Honoring Victims of Torture Means Repairing Trust in Healers (June 26, 2014)
Today, UN International Day in Support of Victims of Torture, marks 27 years since the UN Convention against Torture came into effect.
Today’s Global Day of Action to Close Guantánamo marks another 365 days of detention that have passed since President Barack Obama renewed his promise to close the notorious prison.
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Navy Nurse Press Call (May 2015)
Physicians for Human Rights commends the U.S. Navy’s decision not to discharge the nurse who refused to participate in the force-feeding of Guantánamo detainees.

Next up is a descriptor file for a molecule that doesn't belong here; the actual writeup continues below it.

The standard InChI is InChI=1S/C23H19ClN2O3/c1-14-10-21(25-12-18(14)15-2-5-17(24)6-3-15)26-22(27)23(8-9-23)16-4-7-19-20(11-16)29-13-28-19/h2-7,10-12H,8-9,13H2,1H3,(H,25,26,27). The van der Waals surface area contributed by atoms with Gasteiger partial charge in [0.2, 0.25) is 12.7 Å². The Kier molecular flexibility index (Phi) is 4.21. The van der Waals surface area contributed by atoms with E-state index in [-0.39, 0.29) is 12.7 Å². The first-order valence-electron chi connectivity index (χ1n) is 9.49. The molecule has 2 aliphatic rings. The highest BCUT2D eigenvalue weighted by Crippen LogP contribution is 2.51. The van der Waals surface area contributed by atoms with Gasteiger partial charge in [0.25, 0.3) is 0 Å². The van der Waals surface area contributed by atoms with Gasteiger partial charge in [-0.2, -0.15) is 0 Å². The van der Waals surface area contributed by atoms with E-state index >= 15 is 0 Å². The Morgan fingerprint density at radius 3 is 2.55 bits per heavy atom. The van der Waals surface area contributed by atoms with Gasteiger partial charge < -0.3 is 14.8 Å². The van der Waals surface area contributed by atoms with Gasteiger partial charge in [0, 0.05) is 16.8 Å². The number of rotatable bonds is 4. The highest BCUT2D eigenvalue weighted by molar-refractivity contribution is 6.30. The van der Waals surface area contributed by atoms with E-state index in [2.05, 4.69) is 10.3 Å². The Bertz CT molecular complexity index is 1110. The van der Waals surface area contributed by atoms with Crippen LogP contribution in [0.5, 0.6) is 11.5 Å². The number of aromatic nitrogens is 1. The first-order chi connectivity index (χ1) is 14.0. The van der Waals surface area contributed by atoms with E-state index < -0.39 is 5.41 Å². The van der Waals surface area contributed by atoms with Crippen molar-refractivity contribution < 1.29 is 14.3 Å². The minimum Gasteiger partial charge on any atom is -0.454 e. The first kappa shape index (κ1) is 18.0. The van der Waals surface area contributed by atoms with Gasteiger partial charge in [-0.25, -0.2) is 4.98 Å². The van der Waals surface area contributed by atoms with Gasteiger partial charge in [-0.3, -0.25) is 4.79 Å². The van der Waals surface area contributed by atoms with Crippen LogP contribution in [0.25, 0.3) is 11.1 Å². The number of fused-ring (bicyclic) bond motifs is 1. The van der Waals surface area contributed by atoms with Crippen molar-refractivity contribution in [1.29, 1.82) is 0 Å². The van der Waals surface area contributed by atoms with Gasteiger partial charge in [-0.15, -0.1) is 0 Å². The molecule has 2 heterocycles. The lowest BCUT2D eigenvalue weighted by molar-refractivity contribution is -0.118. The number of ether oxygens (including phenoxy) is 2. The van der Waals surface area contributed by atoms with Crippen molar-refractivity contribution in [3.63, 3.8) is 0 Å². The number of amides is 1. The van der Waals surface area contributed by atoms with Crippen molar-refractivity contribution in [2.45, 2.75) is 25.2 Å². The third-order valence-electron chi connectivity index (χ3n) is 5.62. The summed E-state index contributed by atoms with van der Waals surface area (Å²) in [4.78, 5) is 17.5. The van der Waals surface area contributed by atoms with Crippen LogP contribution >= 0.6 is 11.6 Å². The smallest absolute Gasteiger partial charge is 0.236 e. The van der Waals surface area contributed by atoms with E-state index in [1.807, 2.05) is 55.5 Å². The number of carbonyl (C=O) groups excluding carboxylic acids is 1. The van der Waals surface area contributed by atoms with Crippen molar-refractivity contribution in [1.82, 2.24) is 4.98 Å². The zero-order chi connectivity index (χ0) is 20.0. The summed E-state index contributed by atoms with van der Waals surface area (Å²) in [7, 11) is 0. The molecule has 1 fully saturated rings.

Open Letter to the Government of Bahrain (March 2015)
Physicians for Human Rights, partner organizations, and human rights activists call on the government on Bahrain to immediately and unconditionally release all prisoners of conscience in the country in the aftermath of the 2011 popular uprising.
The Crisis in Syria Turns Four (March 2015)
Ahead of the four-year anniversary of the crisis in Syria, Physicians for Human Rights and partner organizations call on permanent members of the UN Security Council to refrain from using their veto power when confronted with a crisis in which civilians are at impending risk of atrocity crimes.
The new chairman of the Senate Select Committee on Intelligence, Richard Burr, requested that the executive branch return all copies of the CIA torture report to the committee. PHR and partner organizations sent this letter to President Obama urging him to reject Senator Burr’s request.